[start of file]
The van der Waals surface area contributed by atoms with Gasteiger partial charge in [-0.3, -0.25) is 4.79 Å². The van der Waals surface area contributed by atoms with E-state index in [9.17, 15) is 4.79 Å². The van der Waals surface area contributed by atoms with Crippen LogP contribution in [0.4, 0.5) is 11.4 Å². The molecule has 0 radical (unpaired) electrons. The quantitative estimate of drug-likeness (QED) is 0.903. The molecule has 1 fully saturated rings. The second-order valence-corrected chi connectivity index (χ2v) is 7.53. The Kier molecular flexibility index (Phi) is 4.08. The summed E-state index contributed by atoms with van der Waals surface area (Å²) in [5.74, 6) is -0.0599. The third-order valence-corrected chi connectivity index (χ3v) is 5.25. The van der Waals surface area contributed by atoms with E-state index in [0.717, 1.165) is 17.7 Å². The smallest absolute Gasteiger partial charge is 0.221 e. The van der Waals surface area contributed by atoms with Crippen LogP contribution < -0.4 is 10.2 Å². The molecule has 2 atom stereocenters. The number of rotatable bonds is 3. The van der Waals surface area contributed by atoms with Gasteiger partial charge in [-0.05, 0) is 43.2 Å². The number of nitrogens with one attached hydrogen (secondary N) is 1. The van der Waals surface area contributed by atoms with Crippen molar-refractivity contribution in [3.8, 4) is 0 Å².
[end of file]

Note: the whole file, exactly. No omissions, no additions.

The van der Waals surface area contributed by atoms with Gasteiger partial charge in [-0.3, -0.25) is 4.79 Å². The van der Waals surface area contributed by atoms with E-state index in [9.17, 15) is 4.79 Å². The van der Waals surface area contributed by atoms with Crippen LogP contribution in [0.4, 0.5) is 11.4 Å². The molecule has 0 radical (unpaired) electrons. The quantitative estimate of drug-likeness (QED) is 0.903. The molecule has 1 fully saturated rings. The second-order valence-corrected chi connectivity index (χ2v) is 7.53. The Kier molecular flexibility index (Phi) is 4.08. The summed E-state index contributed by atoms with van der Waals surface area (Å²) in [5.74, 6) is -0.0599. The third-order valence-corrected chi connectivity index (χ3v) is 5.25. The van der Waals surface area contributed by atoms with E-state index in [0.717, 1.165) is 17.7 Å². The smallest absolute Gasteiger partial charge is 0.221 e. The van der Waals surface area contributed by atoms with Crippen LogP contribution < -0.4 is 10.2 Å². The molecule has 2 atom stereocenters. The number of rotatable bonds is 3. The van der Waals surface area contributed by atoms with Gasteiger partial charge in [-0.05, 0) is 43.2 Å². The number of nitrogens with one attached hydrogen (secondary N) is 1. The van der Waals surface area contributed by atoms with Crippen molar-refractivity contribution in [3.8, 4) is 0 Å².